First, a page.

A journalist observes life in the far north.
After cramming our lives into an action packer and three totes, we set up camp about 10 miles up the Salcha River for the July 4th weekend.
Friends had invited us to their quiet family getaway, a lime green cabin with a loft. We slept in a tent.
In the morning we ate breakfast burritos, and later something off the grill. Jade ran around in a diaper and a sun hat. I rolled up my jeans. Alec bared his chest.
I started each day with Bailey’s in my coffee because a girl should allow herself a few small luxuries.
After 24 hours, I started to relax and passed the time trying to read while keeping an eye on Jade.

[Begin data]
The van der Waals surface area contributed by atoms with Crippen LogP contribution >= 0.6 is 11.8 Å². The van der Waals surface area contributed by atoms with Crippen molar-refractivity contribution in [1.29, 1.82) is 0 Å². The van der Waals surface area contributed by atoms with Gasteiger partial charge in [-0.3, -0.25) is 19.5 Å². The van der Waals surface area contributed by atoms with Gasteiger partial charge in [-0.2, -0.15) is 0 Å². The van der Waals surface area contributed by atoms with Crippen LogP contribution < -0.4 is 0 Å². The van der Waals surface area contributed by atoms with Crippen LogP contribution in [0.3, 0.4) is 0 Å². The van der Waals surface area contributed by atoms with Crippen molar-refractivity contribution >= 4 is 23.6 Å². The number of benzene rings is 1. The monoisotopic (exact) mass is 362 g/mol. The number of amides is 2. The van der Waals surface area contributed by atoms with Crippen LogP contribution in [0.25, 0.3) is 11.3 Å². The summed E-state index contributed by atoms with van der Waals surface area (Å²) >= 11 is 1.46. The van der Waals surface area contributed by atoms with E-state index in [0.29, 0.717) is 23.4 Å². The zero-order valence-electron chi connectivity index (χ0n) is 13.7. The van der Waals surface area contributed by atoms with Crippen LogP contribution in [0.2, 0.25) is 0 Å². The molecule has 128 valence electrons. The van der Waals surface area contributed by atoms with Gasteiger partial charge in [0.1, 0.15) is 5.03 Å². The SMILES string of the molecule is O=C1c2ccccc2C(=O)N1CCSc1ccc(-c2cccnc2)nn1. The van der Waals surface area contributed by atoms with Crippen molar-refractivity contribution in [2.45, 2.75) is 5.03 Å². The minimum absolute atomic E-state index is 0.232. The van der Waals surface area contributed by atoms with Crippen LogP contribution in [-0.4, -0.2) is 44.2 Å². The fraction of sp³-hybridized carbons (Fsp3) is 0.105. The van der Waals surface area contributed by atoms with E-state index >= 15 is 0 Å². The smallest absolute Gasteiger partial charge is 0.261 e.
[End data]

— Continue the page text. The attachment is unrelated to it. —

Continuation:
Around me, the party seemed to last all weekend. People came and went. There was the politician, the bartender with breast implants and the accountant who looks like a cop. They carried coolers of beer and brought their dogs.
Someone brought a newspaper with the governor wearing a fuck you red dress on the cover. Later, someone else got drunk and shot a gun.
I laid Jade in a portable crib for her naps. One afternoon I glanced down at the tent and saw through the window that she had climbed out of the crib and had the run of the tent.
The river was ice cold but the other children hardly seemed to notice as they floated around on inner tubes.
One of the kids kept a tally of air boats versus motor boats that drove by.
Someone showed up with a one-man catamaran. I tried it and wound up bonking myself in the head with an oar.
I’m still sun-burned.